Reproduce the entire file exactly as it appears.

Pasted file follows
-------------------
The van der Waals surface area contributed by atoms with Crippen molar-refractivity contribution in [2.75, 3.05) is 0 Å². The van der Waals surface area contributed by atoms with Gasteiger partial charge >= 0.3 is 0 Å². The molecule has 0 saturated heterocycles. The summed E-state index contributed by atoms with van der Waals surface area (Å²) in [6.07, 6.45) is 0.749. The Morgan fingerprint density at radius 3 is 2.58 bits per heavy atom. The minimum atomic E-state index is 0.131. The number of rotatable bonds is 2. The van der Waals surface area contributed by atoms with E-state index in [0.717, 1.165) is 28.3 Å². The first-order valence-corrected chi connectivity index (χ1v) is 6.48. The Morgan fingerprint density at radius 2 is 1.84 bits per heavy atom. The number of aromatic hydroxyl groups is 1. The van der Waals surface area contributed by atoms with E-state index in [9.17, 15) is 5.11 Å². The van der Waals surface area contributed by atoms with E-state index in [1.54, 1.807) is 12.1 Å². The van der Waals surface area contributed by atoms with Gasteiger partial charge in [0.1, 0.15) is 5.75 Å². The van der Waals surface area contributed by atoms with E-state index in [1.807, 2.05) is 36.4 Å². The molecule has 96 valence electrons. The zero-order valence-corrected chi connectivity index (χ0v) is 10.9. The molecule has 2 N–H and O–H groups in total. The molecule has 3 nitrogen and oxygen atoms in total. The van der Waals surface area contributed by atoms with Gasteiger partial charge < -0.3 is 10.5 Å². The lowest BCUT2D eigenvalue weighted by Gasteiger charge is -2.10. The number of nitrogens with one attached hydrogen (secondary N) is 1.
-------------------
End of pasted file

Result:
The van der Waals surface area contributed by atoms with Crippen molar-refractivity contribution in [2.75, 3.05) is 0 Å². The van der Waals surface area contributed by atoms with Gasteiger partial charge >= 0.3 is 0 Å². The molecule has 0 saturated heterocycles. The summed E-state index contributed by atoms with van der Waals surface area (Å²) in [6.07, 6.45) is 0.749. The Morgan fingerprint density at radius 3 is 2.58 bits per heavy atom. The minimum atomic E-state index is 0.131. The number of rotatable bonds is 2. The van der Waals surface area contributed by atoms with E-state index in [0.717, 1.165) is 28.3 Å². The first-order valence-corrected chi connectivity index (χ1v) is 6.48. The Morgan fingerprint density at radius 2 is 1.84 bits per heavy atom. The number of aromatic hydroxyl groups is 1. The van der Waals surface area contributed by atoms with E-state index in [9.17, 15) is 5.11 Å². The van der Waals surface area contributed by atoms with E-state index in [1.54, 1.807) is 12.1 Å². The van der Waals surface area contributed by atoms with Gasteiger partial charge in [0.1, 0.15) is 5.75 Å². The van der Waals surface area contributed by atoms with E-state index in [1.807, 2.05) is 36.4 Å². The molecule has 96 valence electrons. The zero-order valence-corrected chi connectivity index (χ0v) is 10.9. The molecule has 2 N–H and O–H groups in total. The molecule has 3 nitrogen and oxygen atoms in total. The van der Waals surface area contributed by atoms with Gasteiger partial charge < -0.3 is 10.5 Å². The lowest BCUT2D eigenvalue weighted by Gasteiger charge is -2.10. The number of nitrogens with one attached hydrogen (secondary N) is 1.